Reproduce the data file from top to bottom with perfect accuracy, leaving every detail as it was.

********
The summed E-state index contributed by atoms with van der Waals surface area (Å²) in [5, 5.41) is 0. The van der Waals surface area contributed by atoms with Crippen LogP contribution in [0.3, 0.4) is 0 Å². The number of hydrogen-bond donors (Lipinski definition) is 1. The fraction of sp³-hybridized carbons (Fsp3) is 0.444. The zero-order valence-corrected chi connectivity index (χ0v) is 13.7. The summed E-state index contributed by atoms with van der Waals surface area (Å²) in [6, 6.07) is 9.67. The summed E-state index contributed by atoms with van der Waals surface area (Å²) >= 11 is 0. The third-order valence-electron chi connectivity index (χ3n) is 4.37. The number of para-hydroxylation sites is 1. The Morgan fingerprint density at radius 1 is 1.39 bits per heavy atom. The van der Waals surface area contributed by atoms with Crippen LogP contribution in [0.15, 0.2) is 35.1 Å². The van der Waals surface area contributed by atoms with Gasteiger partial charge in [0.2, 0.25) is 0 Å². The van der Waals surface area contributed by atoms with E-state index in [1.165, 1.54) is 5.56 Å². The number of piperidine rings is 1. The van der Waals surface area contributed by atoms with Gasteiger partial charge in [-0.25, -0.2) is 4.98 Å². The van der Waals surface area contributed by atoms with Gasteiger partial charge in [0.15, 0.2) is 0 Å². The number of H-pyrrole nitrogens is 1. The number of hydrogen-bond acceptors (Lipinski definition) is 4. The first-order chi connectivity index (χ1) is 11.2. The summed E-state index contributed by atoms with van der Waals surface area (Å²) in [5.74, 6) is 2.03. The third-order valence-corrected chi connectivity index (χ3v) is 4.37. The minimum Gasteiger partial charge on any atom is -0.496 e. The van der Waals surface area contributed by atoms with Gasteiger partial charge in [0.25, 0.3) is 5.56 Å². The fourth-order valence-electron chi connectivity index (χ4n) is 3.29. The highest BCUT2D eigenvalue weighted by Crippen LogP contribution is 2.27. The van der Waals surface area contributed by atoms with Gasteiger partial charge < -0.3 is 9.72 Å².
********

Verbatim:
The summed E-state index contributed by atoms with van der Waals surface area (Å²) in [5, 5.41) is 0. The van der Waals surface area contributed by atoms with Crippen LogP contribution in [0.3, 0.4) is 0 Å². The number of hydrogen-bond donors (Lipinski definition) is 1. The fraction of sp³-hybridized carbons (Fsp3) is 0.444. The zero-order valence-corrected chi connectivity index (χ0v) is 13.7. The summed E-state index contributed by atoms with van der Waals surface area (Å²) in [6, 6.07) is 9.67. The summed E-state index contributed by atoms with van der Waals surface area (Å²) >= 11 is 0. The third-order valence-electron chi connectivity index (χ3n) is 4.37. The number of para-hydroxylation sites is 1. The Morgan fingerprint density at radius 1 is 1.39 bits per heavy atom. The van der Waals surface area contributed by atoms with Crippen LogP contribution in [0.15, 0.2) is 35.1 Å². The van der Waals surface area contributed by atoms with Gasteiger partial charge in [0.2, 0.25) is 0 Å². The van der Waals surface area contributed by atoms with E-state index in [1.165, 1.54) is 5.56 Å². The number of piperidine rings is 1. The van der Waals surface area contributed by atoms with Gasteiger partial charge in [-0.25, -0.2) is 4.98 Å². The van der Waals surface area contributed by atoms with Gasteiger partial charge in [0.15, 0.2) is 0 Å². The number of H-pyrrole nitrogens is 1. The number of hydrogen-bond acceptors (Lipinski definition) is 4. The first-order chi connectivity index (χ1) is 11.2. The summed E-state index contributed by atoms with van der Waals surface area (Å²) in [5.74, 6) is 2.03. The third-order valence-corrected chi connectivity index (χ3v) is 4.37. The minimum Gasteiger partial charge on any atom is -0.496 e. The van der Waals surface area contributed by atoms with Gasteiger partial charge in [0.25, 0.3) is 5.56 Å². The fourth-order valence-electron chi connectivity index (χ4n) is 3.29. The highest BCUT2D eigenvalue weighted by Crippen LogP contribution is 2.27. The van der Waals surface area contributed by atoms with Gasteiger partial charge < -0.3 is 9.72 Å².